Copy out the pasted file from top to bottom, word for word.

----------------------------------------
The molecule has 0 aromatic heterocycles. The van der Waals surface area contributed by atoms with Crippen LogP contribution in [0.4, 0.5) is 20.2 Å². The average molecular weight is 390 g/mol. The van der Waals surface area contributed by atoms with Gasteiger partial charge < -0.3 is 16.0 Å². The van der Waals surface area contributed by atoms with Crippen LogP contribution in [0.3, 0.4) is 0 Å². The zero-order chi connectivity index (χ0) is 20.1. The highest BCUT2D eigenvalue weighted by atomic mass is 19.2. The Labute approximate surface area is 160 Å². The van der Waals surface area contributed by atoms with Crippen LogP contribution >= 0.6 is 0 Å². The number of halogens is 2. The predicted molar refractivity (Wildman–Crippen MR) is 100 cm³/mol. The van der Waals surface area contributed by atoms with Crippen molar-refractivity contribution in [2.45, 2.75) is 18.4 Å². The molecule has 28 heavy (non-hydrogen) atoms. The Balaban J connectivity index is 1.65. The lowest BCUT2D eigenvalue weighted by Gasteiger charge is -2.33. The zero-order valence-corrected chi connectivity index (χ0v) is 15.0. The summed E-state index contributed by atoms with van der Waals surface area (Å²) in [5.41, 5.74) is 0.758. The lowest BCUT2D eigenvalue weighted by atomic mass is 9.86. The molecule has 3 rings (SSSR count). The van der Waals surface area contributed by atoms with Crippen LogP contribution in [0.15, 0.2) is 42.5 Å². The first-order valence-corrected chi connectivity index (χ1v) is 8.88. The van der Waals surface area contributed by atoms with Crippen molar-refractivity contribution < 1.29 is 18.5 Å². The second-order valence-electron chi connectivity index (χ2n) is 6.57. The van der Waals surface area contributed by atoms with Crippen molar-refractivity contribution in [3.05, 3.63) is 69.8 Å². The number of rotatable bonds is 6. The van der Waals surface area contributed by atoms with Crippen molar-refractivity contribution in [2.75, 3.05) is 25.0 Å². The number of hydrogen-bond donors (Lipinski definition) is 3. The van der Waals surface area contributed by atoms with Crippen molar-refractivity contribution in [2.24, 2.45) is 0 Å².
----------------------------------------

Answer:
The molecule has 0 aromatic heterocycles. The van der Waals surface area contributed by atoms with Crippen LogP contribution in [0.4, 0.5) is 20.2 Å². The average molecular weight is 390 g/mol. The van der Waals surface area contributed by atoms with Gasteiger partial charge < -0.3 is 16.0 Å². The van der Waals surface area contributed by atoms with Crippen LogP contribution in [0.3, 0.4) is 0 Å². The zero-order chi connectivity index (χ0) is 20.1. The highest BCUT2D eigenvalue weighted by atomic mass is 19.2. The Labute approximate surface area is 160 Å². The van der Waals surface area contributed by atoms with Crippen LogP contribution >= 0.6 is 0 Å². The number of halogens is 2. The predicted molar refractivity (Wildman–Crippen MR) is 100 cm³/mol. The van der Waals surface area contributed by atoms with Crippen molar-refractivity contribution in [2.45, 2.75) is 18.4 Å². The molecule has 28 heavy (non-hydrogen) atoms. The Balaban J connectivity index is 1.65. The lowest BCUT2D eigenvalue weighted by Gasteiger charge is -2.33. The zero-order valence-corrected chi connectivity index (χ0v) is 15.0. The summed E-state index contributed by atoms with van der Waals surface area (Å²) in [5.41, 5.74) is 0.758. The lowest BCUT2D eigenvalue weighted by atomic mass is 9.86. The molecule has 3 rings (SSSR count). The van der Waals surface area contributed by atoms with Crippen LogP contribution in [0.15, 0.2) is 42.5 Å². The first-order valence-corrected chi connectivity index (χ1v) is 8.88. The van der Waals surface area contributed by atoms with Crippen molar-refractivity contribution < 1.29 is 18.5 Å². The second-order valence-electron chi connectivity index (χ2n) is 6.57. The van der Waals surface area contributed by atoms with Crippen molar-refractivity contribution in [3.05, 3.63) is 69.8 Å². The number of rotatable bonds is 6. The van der Waals surface area contributed by atoms with Crippen molar-refractivity contribution in [2.75, 3.05) is 25.0 Å². The number of hydrogen-bond donors (Lipinski definition) is 3. The van der Waals surface area contributed by atoms with Crippen molar-refractivity contribution in [2.24, 2.45) is 0 Å².